Parmet, Herbert S. The Democrats: The Years After FDR. New York: Macmillan, 1976.
The book begins with the funeral of LBJ. Though it was published in 76, Parmet is fully aware that LBJ's demise represented the decline of the New Deal coalition. This book tells how that coalition changed and maintained after FDR.
Truman - Moved right in foreign affairs (Cold War), and never able to put his Fair Deal into practice because of foreign distractions. Parmet also argues that the splintering of the Democratic party in 1948 actually helped Truman. Wallace's Progressive party actually placated moderates, making Truman look moderate. Thurmond's Dixiecrats made Truman look good in Civil Rights.
Eisenhower years - Adlai appealed to intellectuals and liberals, and while the Democrats managed to retake the House and Senate, the public showed a preference for the apparently non-politician President who was willing to work with the Democrats and didn't take on the New Deal.
JFK - Upon election, seen as the Democratic version of Nixon: the product of a slick political package, rather than a true Liberal. Style over substance. Even his inaugural address was mostly style with very little specifics
New Frontier - education, Civil Rights, housing
LBJ - Thought to be conservative but turned out to be quite Liberal, in Civil Rights and Great Society.
Doenecke - Journal of Southern History
Parmet portrays Stevenson as a conservative, a man whose "stature
impressed just about everybody but a majority of the electorate" (p. 102).
The Illinois governor had a probusiness bias, endorsed FEPC with obvious
reluctance, refused to take a militant pro-Israel stance, and stressed education
as the primary solution to racial tensions. During the Eisenhower
years the party leadership-concentrated in the Congress-shied away
from attacking McCarthyism, presented few alternatives to the President's
programs, and avoided the liberal Democratic Advisory Council.
The Kennedy leadership, so the author continues, was personal, not
partisan, as the party machine had little to do with policy making. Unlike
historians who stress the inertia in America during the early 1960s, Parmet
sees the new administration as remarkably successful, and he cites as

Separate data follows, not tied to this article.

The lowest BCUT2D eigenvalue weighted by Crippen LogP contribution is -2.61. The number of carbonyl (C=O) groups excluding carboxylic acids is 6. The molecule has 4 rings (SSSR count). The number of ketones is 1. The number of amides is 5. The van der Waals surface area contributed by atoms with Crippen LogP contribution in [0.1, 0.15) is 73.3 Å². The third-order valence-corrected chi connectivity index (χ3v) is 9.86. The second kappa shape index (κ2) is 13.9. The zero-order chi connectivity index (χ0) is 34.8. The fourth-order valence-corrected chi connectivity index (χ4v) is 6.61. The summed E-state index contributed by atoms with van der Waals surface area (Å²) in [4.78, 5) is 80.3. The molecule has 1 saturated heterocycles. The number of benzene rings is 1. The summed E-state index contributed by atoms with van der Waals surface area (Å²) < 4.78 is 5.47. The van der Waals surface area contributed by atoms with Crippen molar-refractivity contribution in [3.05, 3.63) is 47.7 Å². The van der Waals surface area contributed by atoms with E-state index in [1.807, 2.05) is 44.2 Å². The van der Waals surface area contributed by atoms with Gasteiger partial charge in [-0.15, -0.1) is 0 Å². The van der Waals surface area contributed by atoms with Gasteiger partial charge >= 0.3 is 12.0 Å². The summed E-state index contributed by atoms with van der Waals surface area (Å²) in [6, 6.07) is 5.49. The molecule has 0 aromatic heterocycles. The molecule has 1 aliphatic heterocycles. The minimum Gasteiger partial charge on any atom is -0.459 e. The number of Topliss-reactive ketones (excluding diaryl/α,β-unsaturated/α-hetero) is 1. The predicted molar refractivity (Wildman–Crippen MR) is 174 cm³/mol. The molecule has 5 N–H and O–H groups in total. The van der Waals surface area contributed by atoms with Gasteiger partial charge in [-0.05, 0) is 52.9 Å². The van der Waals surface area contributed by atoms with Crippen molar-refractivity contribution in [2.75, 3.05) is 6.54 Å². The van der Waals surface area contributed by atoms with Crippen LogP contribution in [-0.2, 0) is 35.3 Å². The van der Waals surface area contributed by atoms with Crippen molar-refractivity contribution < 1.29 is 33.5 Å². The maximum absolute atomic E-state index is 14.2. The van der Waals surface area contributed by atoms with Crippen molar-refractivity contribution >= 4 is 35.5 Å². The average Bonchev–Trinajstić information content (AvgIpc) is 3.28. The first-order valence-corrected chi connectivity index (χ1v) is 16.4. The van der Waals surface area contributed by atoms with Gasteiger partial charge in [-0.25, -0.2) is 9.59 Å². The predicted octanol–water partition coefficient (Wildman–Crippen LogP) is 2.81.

evidence congressional acceptance of a series of proposals ranging from
liberalized trade to the Peace Corps. Problems lay rather in JFK's overreacting
to such international crises as Cuba and Berlin and in a political
style that stressed rhetoric over reality.
In his coverage of the Johnson years Parmet stresses that the executive
department assumed patronage and fund-raising activities, thereby virtually
dismantling the Democratic National Committee. Turning to the
party defeats of 1968 and 1972, he calls Robert F. Kennedy's bid to power
"one of the most . .. clumsy moves in American political history" (p. 249)
but notes that Eugene McCarthy was "regarded as a moderate liberal at
best . . ." (p. 265) and that George McGovern was "certainly not a
radical" (p. 297). After Nixon's second presidential victory the party
hardly possessed anything resembling a program.
The book is particularly strong in its coverage of the South. Like V. 0.
Key, Parmet finds that the South was never monolithic. He shows that
poll-tax proponents were afraid of "undesirable" whites as well as of
blacks and that regional fears of racial equality emerged from a desire to
preserve the economic status quo. He notes how many prominent southern
politicians helped keep most of the South for Truman in 1948, how
Stevenson's detente with the South secured his nomination in 1956, and
how Kennedy depended upon the South to get important bills through